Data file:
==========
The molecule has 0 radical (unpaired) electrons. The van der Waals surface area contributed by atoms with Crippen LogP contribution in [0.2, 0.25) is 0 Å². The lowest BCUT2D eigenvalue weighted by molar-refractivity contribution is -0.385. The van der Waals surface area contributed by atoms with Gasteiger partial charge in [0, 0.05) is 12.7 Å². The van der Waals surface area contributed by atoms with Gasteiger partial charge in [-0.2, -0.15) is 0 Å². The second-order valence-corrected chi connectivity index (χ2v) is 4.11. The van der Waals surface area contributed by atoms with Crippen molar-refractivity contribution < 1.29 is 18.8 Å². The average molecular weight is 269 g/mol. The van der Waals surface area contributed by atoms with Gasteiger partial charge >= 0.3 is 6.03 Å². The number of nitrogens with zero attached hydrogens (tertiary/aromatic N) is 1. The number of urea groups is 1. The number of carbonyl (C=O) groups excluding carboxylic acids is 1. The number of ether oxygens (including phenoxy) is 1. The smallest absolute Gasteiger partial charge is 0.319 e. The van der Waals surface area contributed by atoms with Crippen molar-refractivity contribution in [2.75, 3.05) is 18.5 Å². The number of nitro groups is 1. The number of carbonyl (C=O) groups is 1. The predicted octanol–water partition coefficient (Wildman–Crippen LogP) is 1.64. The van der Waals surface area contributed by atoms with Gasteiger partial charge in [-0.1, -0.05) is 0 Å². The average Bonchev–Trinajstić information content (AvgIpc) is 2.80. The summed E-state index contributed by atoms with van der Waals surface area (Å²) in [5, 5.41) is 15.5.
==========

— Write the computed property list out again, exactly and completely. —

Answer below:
The molecule has 0 radical (unpaired) electrons. The van der Waals surface area contributed by atoms with Crippen LogP contribution in [0.2, 0.25) is 0 Å². The lowest BCUT2D eigenvalue weighted by molar-refractivity contribution is -0.385. The van der Waals surface area contributed by atoms with Gasteiger partial charge in [0, 0.05) is 12.7 Å². The van der Waals surface area contributed by atoms with Gasteiger partial charge in [-0.2, -0.15) is 0 Å². The second-order valence-corrected chi connectivity index (χ2v) is 4.11. The van der Waals surface area contributed by atoms with Crippen molar-refractivity contribution < 1.29 is 18.8 Å². The average molecular weight is 269 g/mol. The van der Waals surface area contributed by atoms with Gasteiger partial charge >= 0.3 is 6.03 Å². The number of nitrogens with zero attached hydrogens (tertiary/aromatic N) is 1. The number of urea groups is 1. The number of carbonyl (C=O) groups excluding carboxylic acids is 1. The number of ether oxygens (including phenoxy) is 1. The smallest absolute Gasteiger partial charge is 0.319 e. The van der Waals surface area contributed by atoms with Crippen molar-refractivity contribution in [2.75, 3.05) is 18.5 Å². The number of nitro groups is 1. The number of carbonyl (C=O) groups is 1. The predicted octanol–water partition coefficient (Wildman–Crippen LogP) is 1.64. The van der Waals surface area contributed by atoms with Gasteiger partial charge in [-0.1, -0.05) is 0 Å². The average Bonchev–Trinajstić information content (AvgIpc) is 2.80. The summed E-state index contributed by atoms with van der Waals surface area (Å²) in [5, 5.41) is 15.5.